I've worked with professionals in several fields, and garnered a pretty opinionated stance on the differences between a few web ecosystems. They're strong opinions, but they're rooted in a diverse experience with different pieces of software and the personalities that are best suited to expertise with each.

As a result, I have a fairly high opinion of WordPress developers. The quality of the product, and the stunning community that builds it were what first attracted me to freelancing with WordPress. Given time, they helped attract me to jumping ship from .Net to work full-time on WordPress and PHP.

I recognize a lot of what we, in the WordPress community, do wrong, but I also want to highlight several things we do right.

1. We Understand our Customers' Problems

WordPress isn't always the answer, and a majority of savvy WordPress developers recognize this and are willing to say so to their customers. WordPress has a very strong brand, and often the first request out of a client's mouth is to either use WordPress or explain why we're not using the software that proudly powers 25% of the Internet to build their site.

Still, WordPress isn't the answer - the answer is a "streamlined publishing platform" that dovetails neatly with existing workflows. WordPress becomes this due to its highly pluggable nature and the talent of the developers in our industry. We understand that our customers' problems revolve around publishing and content management workflows, and we adapt our software and approach to fit.

2. We Lead with Technology

Our clients aren't stupid. They know what WordPress is and the power it holds in the market - it's a starting point they frequently request by name. But rather than lead with just WordPress, we lead with the flexibility of the platform.

The database is already defined and optimized. User authentication is already set up and provides flexible permissions for any implementation. The content management UI is well-documented and pluggable, allowing for any adaptations the customer might need.

Leading with the flexibility of our tools empowers clients to focus on defining their project needs instead of asking endless questions to build faith in the foundation upon which we'll be building.

3. We Value Content

Over the past few releases of WordPress, the core team has worked tirelessly to protect the integrity of content. Post locking, asynchronous auto-saves, revision history - these features are all intended to help protect a writer's content from user or network errors. WordPress also keeps track of the content being edited in a local cache so nothing is lost in the event that the Internet disappears.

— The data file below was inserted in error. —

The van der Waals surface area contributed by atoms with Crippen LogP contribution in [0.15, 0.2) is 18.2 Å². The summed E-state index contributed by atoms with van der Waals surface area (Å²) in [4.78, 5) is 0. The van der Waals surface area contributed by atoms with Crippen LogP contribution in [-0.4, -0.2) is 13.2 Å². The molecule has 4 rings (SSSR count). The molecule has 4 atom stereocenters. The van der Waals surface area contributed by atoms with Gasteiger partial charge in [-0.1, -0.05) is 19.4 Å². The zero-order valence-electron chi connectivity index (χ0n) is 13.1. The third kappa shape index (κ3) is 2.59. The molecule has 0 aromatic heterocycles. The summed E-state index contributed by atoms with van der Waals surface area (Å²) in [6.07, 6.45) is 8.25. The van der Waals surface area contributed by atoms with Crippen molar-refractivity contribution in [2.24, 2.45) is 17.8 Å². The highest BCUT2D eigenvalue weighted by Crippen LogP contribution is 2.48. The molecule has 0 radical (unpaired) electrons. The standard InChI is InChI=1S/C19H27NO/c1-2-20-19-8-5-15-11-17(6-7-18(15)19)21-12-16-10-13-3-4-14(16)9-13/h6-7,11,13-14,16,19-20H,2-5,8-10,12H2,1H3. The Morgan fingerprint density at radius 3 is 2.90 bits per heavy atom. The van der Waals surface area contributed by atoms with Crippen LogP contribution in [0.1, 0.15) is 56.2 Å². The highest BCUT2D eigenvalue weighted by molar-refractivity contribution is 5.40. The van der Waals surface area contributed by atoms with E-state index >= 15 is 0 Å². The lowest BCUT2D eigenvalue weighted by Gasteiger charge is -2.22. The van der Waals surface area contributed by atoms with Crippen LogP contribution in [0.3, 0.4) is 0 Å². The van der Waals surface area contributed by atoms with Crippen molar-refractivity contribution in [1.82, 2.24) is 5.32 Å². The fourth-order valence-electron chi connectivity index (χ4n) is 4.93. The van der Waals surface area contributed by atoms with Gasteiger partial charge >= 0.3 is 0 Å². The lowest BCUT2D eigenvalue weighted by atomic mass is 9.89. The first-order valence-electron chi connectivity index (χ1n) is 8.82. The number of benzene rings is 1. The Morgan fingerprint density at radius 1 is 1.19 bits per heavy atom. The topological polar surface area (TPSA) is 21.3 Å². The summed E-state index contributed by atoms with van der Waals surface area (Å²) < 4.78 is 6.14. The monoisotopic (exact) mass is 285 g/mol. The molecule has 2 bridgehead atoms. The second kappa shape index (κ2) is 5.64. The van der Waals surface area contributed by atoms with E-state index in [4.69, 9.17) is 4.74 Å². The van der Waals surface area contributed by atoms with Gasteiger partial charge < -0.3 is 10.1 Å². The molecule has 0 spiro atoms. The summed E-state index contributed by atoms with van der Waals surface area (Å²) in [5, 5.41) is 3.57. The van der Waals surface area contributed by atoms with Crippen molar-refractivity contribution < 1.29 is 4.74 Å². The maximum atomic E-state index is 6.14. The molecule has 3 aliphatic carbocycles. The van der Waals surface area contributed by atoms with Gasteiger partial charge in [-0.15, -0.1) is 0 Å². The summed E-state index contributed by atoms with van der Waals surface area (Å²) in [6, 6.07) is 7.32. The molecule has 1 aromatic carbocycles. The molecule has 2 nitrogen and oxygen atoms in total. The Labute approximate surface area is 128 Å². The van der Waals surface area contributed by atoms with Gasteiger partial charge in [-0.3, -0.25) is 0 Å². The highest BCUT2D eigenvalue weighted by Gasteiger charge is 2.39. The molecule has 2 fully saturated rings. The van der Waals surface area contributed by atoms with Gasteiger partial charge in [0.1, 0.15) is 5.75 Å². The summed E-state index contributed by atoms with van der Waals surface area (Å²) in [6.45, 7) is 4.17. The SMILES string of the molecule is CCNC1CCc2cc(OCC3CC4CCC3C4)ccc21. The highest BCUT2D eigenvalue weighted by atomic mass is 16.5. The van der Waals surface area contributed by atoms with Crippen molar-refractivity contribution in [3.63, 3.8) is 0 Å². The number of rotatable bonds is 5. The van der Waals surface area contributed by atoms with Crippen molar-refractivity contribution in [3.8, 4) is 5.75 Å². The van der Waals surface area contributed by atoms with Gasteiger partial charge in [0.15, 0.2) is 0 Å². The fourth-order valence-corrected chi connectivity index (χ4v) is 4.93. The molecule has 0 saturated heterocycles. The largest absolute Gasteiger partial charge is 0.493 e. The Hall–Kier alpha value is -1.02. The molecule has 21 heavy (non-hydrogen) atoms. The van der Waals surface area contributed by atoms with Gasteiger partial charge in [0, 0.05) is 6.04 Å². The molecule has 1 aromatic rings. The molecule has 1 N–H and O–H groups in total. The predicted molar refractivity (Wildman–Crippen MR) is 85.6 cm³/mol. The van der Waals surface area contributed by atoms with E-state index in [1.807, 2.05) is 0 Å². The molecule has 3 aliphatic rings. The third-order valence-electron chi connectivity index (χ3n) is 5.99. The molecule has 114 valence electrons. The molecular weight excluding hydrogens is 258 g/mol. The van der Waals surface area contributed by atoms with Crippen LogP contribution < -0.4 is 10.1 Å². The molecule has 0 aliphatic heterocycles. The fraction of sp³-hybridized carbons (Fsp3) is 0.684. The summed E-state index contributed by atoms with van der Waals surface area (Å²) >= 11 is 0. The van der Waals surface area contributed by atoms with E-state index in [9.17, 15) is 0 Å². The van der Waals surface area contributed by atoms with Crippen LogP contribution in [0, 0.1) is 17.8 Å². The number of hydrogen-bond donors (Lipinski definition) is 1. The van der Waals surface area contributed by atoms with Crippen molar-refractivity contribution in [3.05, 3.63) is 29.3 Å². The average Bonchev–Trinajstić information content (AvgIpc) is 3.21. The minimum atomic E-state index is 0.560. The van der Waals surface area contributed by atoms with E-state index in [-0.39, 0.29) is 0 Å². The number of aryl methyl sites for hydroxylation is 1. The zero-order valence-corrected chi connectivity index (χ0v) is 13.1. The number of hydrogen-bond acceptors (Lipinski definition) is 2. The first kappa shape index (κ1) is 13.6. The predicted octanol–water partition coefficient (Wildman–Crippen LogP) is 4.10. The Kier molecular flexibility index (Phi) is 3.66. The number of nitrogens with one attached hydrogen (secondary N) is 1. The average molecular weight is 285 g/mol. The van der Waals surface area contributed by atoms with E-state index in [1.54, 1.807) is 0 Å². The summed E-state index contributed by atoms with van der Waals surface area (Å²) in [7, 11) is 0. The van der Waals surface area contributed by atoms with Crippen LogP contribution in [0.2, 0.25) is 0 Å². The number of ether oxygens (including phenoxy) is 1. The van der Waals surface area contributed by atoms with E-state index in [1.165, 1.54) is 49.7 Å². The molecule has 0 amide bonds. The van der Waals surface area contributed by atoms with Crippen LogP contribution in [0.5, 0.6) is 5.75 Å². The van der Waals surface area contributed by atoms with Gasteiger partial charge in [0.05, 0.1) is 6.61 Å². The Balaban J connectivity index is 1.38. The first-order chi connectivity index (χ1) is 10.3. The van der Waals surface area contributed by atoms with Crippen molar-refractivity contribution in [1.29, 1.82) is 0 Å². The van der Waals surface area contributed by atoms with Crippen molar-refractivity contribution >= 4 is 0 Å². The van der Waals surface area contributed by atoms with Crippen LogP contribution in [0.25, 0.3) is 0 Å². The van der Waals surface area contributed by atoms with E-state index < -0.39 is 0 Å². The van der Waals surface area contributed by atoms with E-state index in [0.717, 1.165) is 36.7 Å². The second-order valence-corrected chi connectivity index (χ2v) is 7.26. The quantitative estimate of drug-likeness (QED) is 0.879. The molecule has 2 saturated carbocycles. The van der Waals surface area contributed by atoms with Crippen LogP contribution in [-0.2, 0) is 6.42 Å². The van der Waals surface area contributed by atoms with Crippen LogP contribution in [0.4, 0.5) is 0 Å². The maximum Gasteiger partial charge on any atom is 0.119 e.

Many quality WordPress devs also dogfood their product - in addition to building publishing platforms, we use the same platforms. Frequently. As in every day.

4. We Know our Strengths

I used to work in sales. As a result, I'm a fairly competent salesman if I take a few concerted minutes to shake off the rust before making a sales pitch. Not every engineer is a salesperson, though. One may find her strengths lend more to back-end engineering and delving deeply into heady logic issues - putting this developer face-to-face with a (prospective) client would likely yield awkward silences rather than a sale.

Thankfully, the WordPress community is filled with incredibly smart people who know both their own strengths and their weaknesses. Sales experts focus on business development. API experts focus on back-end engineering. There is little need for anyone to be a jack of all trades, and being able to focus on our strengths makes the community all the stronger.

5. We Know our Customer

WordPress developers, more than developers in other ecosystems, recognize that they are not their customers. We recognize that, while being paid to solve a problem for our direct customer, our responsibility also includes solving problems for our customers' customers.

How do we increase the visibility of popular articles? How do we lower the barrier to entry for leaving a comment, populating a shopping cart, or passing along a product referral? All of these directly effect our customers, but they also relieve pain points for their customers.

6. We Support our Work

The WordPress.org support forums. The WordPress Stack Exchange. Twitter. Blog posts. Product support forms. The avenues theme and plugin developers expose to customers are many. We don't always have time to help every single customer - particularly free customers - but we do build out support channels that help support everyone.

7. We Build a Long-term Strategy

If you've ever met a WordPress developer without a long-term business strategy, you've met someone who won't be involved in the community for too much longer. Quality developers often have some sort of long-term goal and a strategy for reaching it, be that publishing a book, securing a position with a larger WordPress agency, or publishing and maintaining a premium theme/plugin.

WordPress itself has always had a lengthier trajectory for its development; the plugin and theme markets that both support and build off WordPress also pave the way for well-architected strategic plans. We ask every day whether or not WordPress has remained relevant and competitive - carrying that conversation on as it pertains to our WordPress-derived products happens almost automatically.